The state announced today that it hoped to have another round of mass swine flu vaccination clinics Dec. 7. Details:
Little Rock) – The Arkansas Department of Health (ADH) is planning a second round of mass vaccination clinics across the state to immunize Arkansans against both seasonal and H1N1 influenza.
Tentatively, the second round of clinics is set to begin on December 7, according to Randy Lee, director of ADH’s Center for Local Public Health. However, Lee emphasized that the starting date will have to be pushed back if the health department has not received enough vaccine by that time.
Lee said a final decision on whether the clinics will begin on December 7 will be made next Monday (November 30).
“We originally thought we would start these additional clinics right after the Thanksgiving holidays,” Lee said. “But we had to scrap that idea when it became obvious there just would not be enough vaccine available. We fervently hope we can begin on December 7, but that may not happen.
We are not going to give the green light for this effort to start until we have ample supplies of both seasonal and H1N1 vaccine on hand. We want to be able to give both H1N1 and seasonal vaccinations to all priority groups and, ideally, to all Arkansans who want them.”
Priority groups for H1N1 vaccine include:
∙ Pregnant women
∙ People who care for infants under 6 months old
∙ Children and young adults from 6 months—24 years of age
∙ Adults 25—64 years of age with underlying medical conditions
Health-care and emergency medical service personnel
Persons 65 and over are not a priority group for H1N1 vaccine because they are contracting the H1N1 virus in fewer numbers than those in priority groups, possibly because they have some immunity to it. However, those 65 and older do constitute a priority group for seasonal flu vaccine.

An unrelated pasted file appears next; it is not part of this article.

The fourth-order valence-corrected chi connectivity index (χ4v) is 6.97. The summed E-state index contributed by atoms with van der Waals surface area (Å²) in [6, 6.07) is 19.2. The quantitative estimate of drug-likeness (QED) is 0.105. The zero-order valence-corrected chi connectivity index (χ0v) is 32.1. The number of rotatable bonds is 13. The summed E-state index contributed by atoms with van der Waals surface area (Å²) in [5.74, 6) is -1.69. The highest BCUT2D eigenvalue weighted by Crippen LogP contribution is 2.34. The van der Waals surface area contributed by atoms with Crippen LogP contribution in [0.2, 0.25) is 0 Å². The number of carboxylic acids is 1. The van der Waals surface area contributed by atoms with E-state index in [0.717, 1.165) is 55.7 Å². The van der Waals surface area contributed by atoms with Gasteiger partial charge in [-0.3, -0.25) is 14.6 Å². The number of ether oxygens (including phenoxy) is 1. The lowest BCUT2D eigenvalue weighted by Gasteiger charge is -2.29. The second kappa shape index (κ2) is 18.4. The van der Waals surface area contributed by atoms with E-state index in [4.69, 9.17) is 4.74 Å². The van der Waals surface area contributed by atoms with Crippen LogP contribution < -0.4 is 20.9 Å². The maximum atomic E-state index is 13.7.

H1N1 vaccine is in short supply because the first time the virus was identified anywhere in the world was last April. It took scientists awhile to develop the protocols for making H1N1 vaccine, and production has been slower than anticipated because the vaccine does not grow as rapidly as scientists thought it would.
Relatively speaking, seasonal flu vaccine is in greater supply, but there have been isolated shortages of it as well because of increased overall demand for immunizations.
The second round of clinics follows the most ambitious vaccination effort in Arkansas history October 29-31. During this period clinics were held in every part of the state, and 149,491 doses of seasonal flu vaccine were administered along with 23,978 doses of H1N1 vaccine.
More than 900 facilities in Arkansas have expressed an interest in being able to distribute H1N1 vaccine, and H1N1 vaccine is now being shipped to some family practice physicians, internal medicine physician, obstetricians and gynecologists and some hospitals. Interested persons should check with their physicians for availability.
Symptoms of seasonal and H1N1 flu are the same and can lead to pneumonia and other life-threatening complications. Symptoms include fever greater than 100 degrees, headaches and body aches, coughing, sore throat, chills, fatigue, respiratory congestion, and, in some cases, diarrhea and vomiting.
Both H1N1 and seasonal flu are highly contagious and easily spread from person-to-person through coughing or sneezing or by touching a hard surface with the virus on it and then touching the nose of mouth.
According to ADH, people can best avoid catching the flu by remembering the three C’s:
∙ Clean—properly wash your hands frequently
∙ Cover—cover your cough or sneeze
∙ Contain—contain your germs by staying home if you sick
To avoid spreading the flu, persons who are sick should limit their contact with others and remain at home until they feel better and until they are fever-free for 24 hours without the aid of fever reducing medications.
The dates, times, and locations of upcoming mass flu clinics will be posted as soon as the schedule is finalized at www.healthyarkansas.com
. Complete flu prevention information is also available at this Web site or by calling 1-800-651-3493.